In the following list, it appears that the Reds offense is equal to the Brewers offense. This really is not the case. Although both teams can rightfully claim approximately four advantages, the advantages that the Reds have at 2B, 1B, and LF potentially outweigh the Brewers’ advantages at CF, 3B, and SS. Even if you scoff at Ryan Ludwick and Skip Schumaker, they have track records that are easier to project for success at LF. Khris Davis might be the better player in five years, but it’s tough to call LF for the Brewers to open 2014.
Brewers Advantages: CF*, 3B, C, SS
Reds Advantages: RF, 2B, 1B, LF
New Faces: Scooter Gennett, Juan Francisco, Mark Reynolds, Davis, and, of course, Billy Hamilton.
*I bet Carlos Gomez steals more bases than Billy Hamilton in 2014. (Sorry, it’s the preseason, and it’s really fun to make claims like this).
|2012 Brewers LF||725||115.5||0.159|
|2012 Brewers 3B||702||108.6||0.155||2013 Reds RF||713||100.0||0.140|
|2012 Reds RF||682||98.8||0.145||2013 Reds 2B||719||92.1||0.128|
|2012 Brewers 1B||678||87.0||0.128||2013 Brewers CF||677||86.5||0.1278|
|2012 Brewers C||655||81.0||0.124||2013 Brewers LF||674||79.5||0.1179|
|2012 Reds 1B||695||84.4||0.121||2013 Brewers 3B||663||77.1||0.116|
|2012 Reds 2B||707||85.4||0.1207||2013 Reds 1B||742||85.4||0.115|
|2012 Reds LF||682||81.6||0.1196||2013 Brewers C||670||77.1||0.115|
|2012 Brewers RF||740||86.5||0.117||2013 Brewers 1B||638||70.7||0.1108|
|2012 Brewers 2B||713||78.1||0.1095||2013 Reds SS||687||73.3||0.1067|
|2012 Reds 3B||662||72.1||0.1089||2013 Reds 3B||688||72.9||0.106|
|2012 League Average||700||76||0.1085||2013 League Average||700||72.0||0.103|
|2012 Brewers CF||700||75||0.107||2013 Reds LF||697||68.3||0.098|
|2012 Brewers SS||626||62.6||0.100||2013 Reds CF||765||74.0||0.097|
|2012 Reds CF||723||68.7||0.095||2013 Brewers SS||707||67.8||0.0959|
|2012 Reds SS||732||58.0||0.079||2013 Reds C||632||56.2||0.089|
|2012 Reds C||623||49.0||0.0786||2013 Brewers 2B||668||56.9||0.085|
|2013 Brewers RF||736||58.6||0.079|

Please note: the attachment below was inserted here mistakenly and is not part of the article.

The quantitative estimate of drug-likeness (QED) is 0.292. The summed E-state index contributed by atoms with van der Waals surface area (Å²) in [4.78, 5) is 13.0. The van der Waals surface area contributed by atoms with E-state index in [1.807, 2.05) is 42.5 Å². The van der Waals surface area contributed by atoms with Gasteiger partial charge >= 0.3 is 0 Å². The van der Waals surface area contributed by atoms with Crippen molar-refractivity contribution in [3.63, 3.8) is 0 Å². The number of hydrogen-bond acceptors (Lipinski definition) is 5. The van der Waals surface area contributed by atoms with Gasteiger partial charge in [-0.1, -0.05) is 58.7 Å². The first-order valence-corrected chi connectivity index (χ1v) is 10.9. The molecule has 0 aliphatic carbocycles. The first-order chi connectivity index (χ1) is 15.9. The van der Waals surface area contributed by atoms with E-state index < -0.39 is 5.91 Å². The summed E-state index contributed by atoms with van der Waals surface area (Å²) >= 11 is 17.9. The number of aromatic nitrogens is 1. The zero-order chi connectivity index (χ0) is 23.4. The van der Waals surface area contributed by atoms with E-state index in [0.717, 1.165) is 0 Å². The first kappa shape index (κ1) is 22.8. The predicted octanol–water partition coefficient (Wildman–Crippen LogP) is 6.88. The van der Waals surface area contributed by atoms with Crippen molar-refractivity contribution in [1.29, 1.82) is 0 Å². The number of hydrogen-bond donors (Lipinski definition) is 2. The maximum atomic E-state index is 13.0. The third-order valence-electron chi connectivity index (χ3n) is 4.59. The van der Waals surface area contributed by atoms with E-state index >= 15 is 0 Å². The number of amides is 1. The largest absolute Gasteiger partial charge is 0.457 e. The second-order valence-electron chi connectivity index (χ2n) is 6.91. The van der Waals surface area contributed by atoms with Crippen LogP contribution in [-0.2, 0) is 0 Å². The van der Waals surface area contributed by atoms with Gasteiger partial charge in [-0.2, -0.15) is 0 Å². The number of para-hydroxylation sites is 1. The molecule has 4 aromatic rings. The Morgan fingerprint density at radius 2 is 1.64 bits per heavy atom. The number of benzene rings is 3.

I know I said I’d choose Jay Bruce over Ryan Braun as an act of fairness for not picking Nate Schierholtz as an advantage for the Cubs. But, even this is a stretch. Just in case you were doubting Braun’s presence and ability within the Brewers’ batting order, the outfielder easily produces more than 100 runs and RBI while healthy:
I think it will be popular for some fans and analysts to question Braun’s ability to perform “without PEDs.” But, I think that train of thought will only be so much speculation, good for headlines and barstool bravado, but nothing more. One might legitimately raise the point that Braun could encounter more injuries or have difficulty recovering from aches and pains throughout the season, and that might impact his performance somewhat. But, let’s not kid ourselves — the man can hit, and when he hits, he produces runs like crazy. Even Bruce’s very best season over the last four years remains 4% shy of Braun’s lowest run producing pace (and, 12% off Braun’s best pace). So, Bruce gets the advantage based on 2013, but a healthy Braun could be a solid bet to add at least 15-20 runs to the Brewers’ outfield production.
On Tuesday, I cited the Reds bullpen’s runs average for 2013, which does not paint an accurate picture of the overall success of their bullpen. It would be more accurate to say that their core of “key” relievers shrank in 2013, given key injuries and other personnel losses at the big league level. While their total number of 10-50 IP relievers increased in 2013, their number of key relievers decreased:
|10-50 IP Relievers||8||11|
|Key RP Core||7||5|
Specifically, Jonathan Broxton, Jose Arredondo, and Sean Marshall were not as prominent in 2013, which impacted the total number of relievers that the Reds needed to use. Yet, the Reds’ group of five 50+ IP relievers were still quite good last season:
|Reds Bullpen Cores (Relievers)||Leads Converted (%)||IR / IS (IS%)||G entered w/in 1-run (%)|
|2012 (7)||126 / 141 (89.3%)||166 / 34 (20.4%)||161 / 413 (38.9%)*|
|2013 (5)||82 / 93 (88.2%)||114 / 29 (25.4%)||125 / 315 (39.7%)|
|*includes Broxton’s KC appearances|
Ultimately, relief analysis is a coin flip, but it would be a mistake to count out the Reds’ bullpen. They have the potential for working Broxton and Marshall for another season, along with their solid 2013 core of five relievers: closer Aroldis Chapman, along with J.J. Hooever, Sam LeCure, Logan Ondrusek, and Alfredo Simon. This group of seven relievers (adding Marshall and Broxton) gives the Reds quite a deep relief reserve.
It’s difficult to project an edge for the Brewers against the Reds. Their middle rotation is deep and potentially above average. If they continue to receive healthy seasons from Johnny Cueto, Homer Bailey, and Mat Latos, the Reds could have three Number One starters; they are one of only a few NL clubs with a solid claim for such pitchers. Their offense features fewer newcomers and a solid veteran presence, and their bullpen looks deeper, too. It is clear that if the Brewers are to upset the Reds late in the season, they will need to maximize every slight advantage they can gain from their roster. Perhaps it will be a new story in 2014, one of the upstart Brewers finally earning a series victory against the bigtime Reds.